A range of activities were on offer for people to participate in if they wished. People were given the opportunity to maintain links with their local community and to attend events outside of the service.

People received their medication safely and action taken to minimise any risk to a persons health and wellbeing.People were protected from the risk of abuse as staff could demonstrate they understood what constituted potential abuse or poor care. Staff knew how to report any concerns and they felt confident the service would address these appropriately.

Staff had been employed following appropriate recruitment checks that ensured they were safe to work in health and social care. We saw that staff recruited had the right values and skills to work with people who used the service. Staff rotas showed that the staffing remained at a levels required to ensure all peoples needs were met and helped to keep people safe.

The CQC is required to monitor the Mental Capacity Act (MCA) 2005 Deprivation of Liberty Safeguards (DoLS). People are supported to have maximum choice and control of their lives and staff support them in the least restrictive way possible; the policies and systems in the service support this practice.

Staff told us they worked as part of a team and that the service was fantastic place to work. Staff said they felt supported, that morale was good and they were very happy in their work. Staff received the training and on-going support that they required to be confident and competent in their roles.

People had confidence in the management team and met them on a regular basis. People who used the service and staff reported that the manager was approachable, supportive and available as required. People felt listened to and told us they had confidence that any concerns they may have would be addressed.

The registered provider and the registered manager continuously assessed and monitored the quality of the service, including obtaining feedback from people who used the service and their relatives. Records showed

Inspection carried out on 8 February 2016

During a routine inspection

The inspection took place on 8 and 11 February 2016 and the first day was unannounced.

The service provides accommodation with both personal and nursing care for up to 38 people and is located within a detached property in a residential area of Christleton close to local amenities. The service is based in two units: Birchwood is in the main house and Greenwood in the extension. Access to Greenwood is via the outside court yard. At the time of our visit there were 34 people using the service.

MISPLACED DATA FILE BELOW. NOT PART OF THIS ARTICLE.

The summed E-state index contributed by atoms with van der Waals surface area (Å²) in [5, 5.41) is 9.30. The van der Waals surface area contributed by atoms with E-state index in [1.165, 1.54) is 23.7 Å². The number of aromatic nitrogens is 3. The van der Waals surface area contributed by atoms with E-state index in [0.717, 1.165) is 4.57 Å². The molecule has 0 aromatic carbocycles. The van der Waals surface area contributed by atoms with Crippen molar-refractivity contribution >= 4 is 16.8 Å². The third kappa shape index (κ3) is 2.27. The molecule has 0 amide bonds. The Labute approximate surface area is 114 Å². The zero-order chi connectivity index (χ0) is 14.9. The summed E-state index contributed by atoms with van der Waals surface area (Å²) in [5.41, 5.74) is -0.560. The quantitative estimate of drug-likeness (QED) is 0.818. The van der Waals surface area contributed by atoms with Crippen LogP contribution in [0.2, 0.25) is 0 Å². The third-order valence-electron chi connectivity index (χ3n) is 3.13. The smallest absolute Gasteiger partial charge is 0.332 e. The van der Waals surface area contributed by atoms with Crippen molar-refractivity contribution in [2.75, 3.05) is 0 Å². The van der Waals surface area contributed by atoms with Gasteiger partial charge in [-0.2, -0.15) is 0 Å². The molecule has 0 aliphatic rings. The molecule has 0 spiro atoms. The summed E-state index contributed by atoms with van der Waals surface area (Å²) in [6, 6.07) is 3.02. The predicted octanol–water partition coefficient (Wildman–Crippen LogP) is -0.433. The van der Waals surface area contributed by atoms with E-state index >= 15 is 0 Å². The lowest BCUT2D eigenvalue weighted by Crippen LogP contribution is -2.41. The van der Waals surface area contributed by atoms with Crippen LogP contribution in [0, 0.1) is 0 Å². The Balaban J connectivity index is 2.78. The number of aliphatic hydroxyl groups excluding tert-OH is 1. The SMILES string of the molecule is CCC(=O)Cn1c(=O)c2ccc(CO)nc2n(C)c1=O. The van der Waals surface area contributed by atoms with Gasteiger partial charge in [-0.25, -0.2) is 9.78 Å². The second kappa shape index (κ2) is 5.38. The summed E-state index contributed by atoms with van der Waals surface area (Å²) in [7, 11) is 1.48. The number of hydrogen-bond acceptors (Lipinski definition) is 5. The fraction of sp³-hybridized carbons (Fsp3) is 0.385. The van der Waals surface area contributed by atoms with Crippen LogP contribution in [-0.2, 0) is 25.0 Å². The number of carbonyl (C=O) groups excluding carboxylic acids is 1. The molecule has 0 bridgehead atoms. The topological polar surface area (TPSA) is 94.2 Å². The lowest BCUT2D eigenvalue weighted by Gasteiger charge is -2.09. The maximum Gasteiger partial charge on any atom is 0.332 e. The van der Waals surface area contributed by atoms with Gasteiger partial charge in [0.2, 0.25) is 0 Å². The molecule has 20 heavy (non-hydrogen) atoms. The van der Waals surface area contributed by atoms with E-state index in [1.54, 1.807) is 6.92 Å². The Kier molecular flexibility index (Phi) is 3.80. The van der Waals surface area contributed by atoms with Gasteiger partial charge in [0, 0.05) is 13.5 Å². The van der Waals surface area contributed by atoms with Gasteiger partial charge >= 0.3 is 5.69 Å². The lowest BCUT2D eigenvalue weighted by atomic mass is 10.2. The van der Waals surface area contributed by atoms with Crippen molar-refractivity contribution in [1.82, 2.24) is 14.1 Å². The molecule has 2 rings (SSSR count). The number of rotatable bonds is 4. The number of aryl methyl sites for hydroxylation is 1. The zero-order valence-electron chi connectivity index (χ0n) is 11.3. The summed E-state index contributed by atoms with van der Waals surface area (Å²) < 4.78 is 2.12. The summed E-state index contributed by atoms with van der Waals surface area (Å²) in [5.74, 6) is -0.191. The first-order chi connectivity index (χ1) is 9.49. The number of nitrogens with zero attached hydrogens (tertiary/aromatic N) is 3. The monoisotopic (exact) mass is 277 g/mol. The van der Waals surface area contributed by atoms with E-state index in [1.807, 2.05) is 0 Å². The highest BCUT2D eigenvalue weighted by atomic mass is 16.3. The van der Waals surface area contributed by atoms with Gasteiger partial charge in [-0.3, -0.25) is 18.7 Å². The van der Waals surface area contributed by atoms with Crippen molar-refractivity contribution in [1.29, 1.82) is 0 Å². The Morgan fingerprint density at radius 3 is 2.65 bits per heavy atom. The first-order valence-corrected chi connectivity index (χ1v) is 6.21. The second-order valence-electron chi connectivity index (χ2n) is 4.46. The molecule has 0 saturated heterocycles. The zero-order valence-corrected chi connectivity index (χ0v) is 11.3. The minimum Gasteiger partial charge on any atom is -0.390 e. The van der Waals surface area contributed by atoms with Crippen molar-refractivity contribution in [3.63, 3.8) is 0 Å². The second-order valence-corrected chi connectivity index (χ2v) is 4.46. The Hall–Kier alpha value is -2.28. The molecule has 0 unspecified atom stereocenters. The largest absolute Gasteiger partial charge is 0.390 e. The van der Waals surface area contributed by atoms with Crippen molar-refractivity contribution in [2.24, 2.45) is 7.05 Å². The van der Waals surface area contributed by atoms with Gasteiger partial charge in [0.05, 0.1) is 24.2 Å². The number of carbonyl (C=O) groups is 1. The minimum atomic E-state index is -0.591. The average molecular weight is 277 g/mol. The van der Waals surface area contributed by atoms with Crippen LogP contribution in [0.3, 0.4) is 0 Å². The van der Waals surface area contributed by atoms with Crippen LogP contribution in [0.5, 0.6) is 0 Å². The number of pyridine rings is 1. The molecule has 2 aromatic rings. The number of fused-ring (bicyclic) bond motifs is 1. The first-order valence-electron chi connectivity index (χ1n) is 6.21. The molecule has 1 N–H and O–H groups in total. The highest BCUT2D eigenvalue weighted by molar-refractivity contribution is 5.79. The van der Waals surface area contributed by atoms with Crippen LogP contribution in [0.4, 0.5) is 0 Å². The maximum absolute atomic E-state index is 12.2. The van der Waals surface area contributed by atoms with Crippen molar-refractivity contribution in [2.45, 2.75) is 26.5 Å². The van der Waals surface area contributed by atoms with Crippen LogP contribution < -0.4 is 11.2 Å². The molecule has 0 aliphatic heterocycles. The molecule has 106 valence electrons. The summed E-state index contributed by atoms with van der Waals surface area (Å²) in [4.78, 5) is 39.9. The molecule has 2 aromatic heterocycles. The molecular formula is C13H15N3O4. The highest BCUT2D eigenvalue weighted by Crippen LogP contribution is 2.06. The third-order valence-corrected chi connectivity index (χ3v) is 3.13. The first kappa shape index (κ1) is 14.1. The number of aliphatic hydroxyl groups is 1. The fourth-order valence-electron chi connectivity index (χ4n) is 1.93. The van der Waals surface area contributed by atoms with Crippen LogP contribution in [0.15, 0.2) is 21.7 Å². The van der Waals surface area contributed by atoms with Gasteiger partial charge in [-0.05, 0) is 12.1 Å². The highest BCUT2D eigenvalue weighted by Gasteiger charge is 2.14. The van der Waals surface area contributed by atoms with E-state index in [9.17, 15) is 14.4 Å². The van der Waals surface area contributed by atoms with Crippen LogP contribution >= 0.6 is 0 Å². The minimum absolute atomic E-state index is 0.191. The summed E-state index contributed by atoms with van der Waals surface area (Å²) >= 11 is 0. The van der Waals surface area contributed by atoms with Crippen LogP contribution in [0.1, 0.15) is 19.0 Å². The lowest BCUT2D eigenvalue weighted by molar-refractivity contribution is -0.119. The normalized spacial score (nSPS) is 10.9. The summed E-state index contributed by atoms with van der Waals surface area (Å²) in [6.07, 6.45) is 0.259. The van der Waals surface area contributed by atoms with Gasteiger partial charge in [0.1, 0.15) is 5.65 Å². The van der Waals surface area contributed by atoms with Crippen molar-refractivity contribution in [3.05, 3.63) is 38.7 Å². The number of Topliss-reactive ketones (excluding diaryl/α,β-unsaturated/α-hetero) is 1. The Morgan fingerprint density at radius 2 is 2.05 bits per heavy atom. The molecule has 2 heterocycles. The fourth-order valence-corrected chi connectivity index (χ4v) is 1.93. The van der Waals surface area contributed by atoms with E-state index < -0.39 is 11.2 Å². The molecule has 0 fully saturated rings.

The service had a registered manager. A registered manager is a person who has registered with the Care Quality Commission to manage the service. Like registered providers, they are ‘registered persons’. Registered persons have legal responsibility for meeting the requirements in the Health and Social Care Act 2008 and associated Regulations about how the service is run.

We found that there was a breach of the Health and Social Care Act 2008 (Regulated Activities) 2014. You can see the action we have told the provider to take at the end of the report.

Care records gave basic information about a person’s needs and how they wished their support to be delivered. However, they were not all personalised to give a real picture of a person’s wishes, preferences and personal history. Care Plans and risk assessments were not always updated in a timely manner to reflect significant changes in need and to direct staff in managing certain aspects of a person’s care. This meant that staff who were unfamiliar with people at the service would not know how their support needed to be delivered .We found that records in relation to the assessment and treatment of pressure ulcers and the monitoring of weight were not accurate and up to date. This meant that there was a risk that a person may not receive the care that they required.

People told us that the building was clean, warm and comfortable. People and their relatives made positive comments about the care received and were complimentary about the food. They said that the care staff and the registered manager were always available and would have no hesitation in going to them with worries and concerns. Observations indicated that people were happy at the service and there were warm and friendly interactions with staff. Staff knew the people that they supported well and could tell us about their support needs.

Where people were not able to indicate what they wanted, staff knew them well enough to anticipate their needs. The requirements of the Mental Capacity Act 2005 were met and staff helped people to express themselves and to seek consent. People told us that they were given choices, allowed to take risks and staff included them in decision making. Applications had been made under the Deprivation of Liberty Safeguards where it was felt a person’s liberty was being restricted or deprived.

People told us that staff came to them when they called but sometimes they felt that they had to wait longer than they would like. People and relatives were concerned that staff were, “Busier than ever.” We found that the dependency levels of people who used the service had increased and the registered provider had recently taken steps to increase the staff on duty.

Staff were aware what was required in order to keep people safe and they were confident to report matters of concern. People received care and support from staff that had been through robust recruitment procedures to ensure that they were of suitable character to work in this setting. Staff also underwent an induction programme to equip them with the appropriate knowledge and skills to support people. Staff received on-going training and support to ensure that they remained competent and confident to carry out their roles.

The registered manager and registered provider ensured that audits were carried out on a regular basis in order to monitor the quality, safety and effectiveness of the service. They responded in a timely manner to any complaint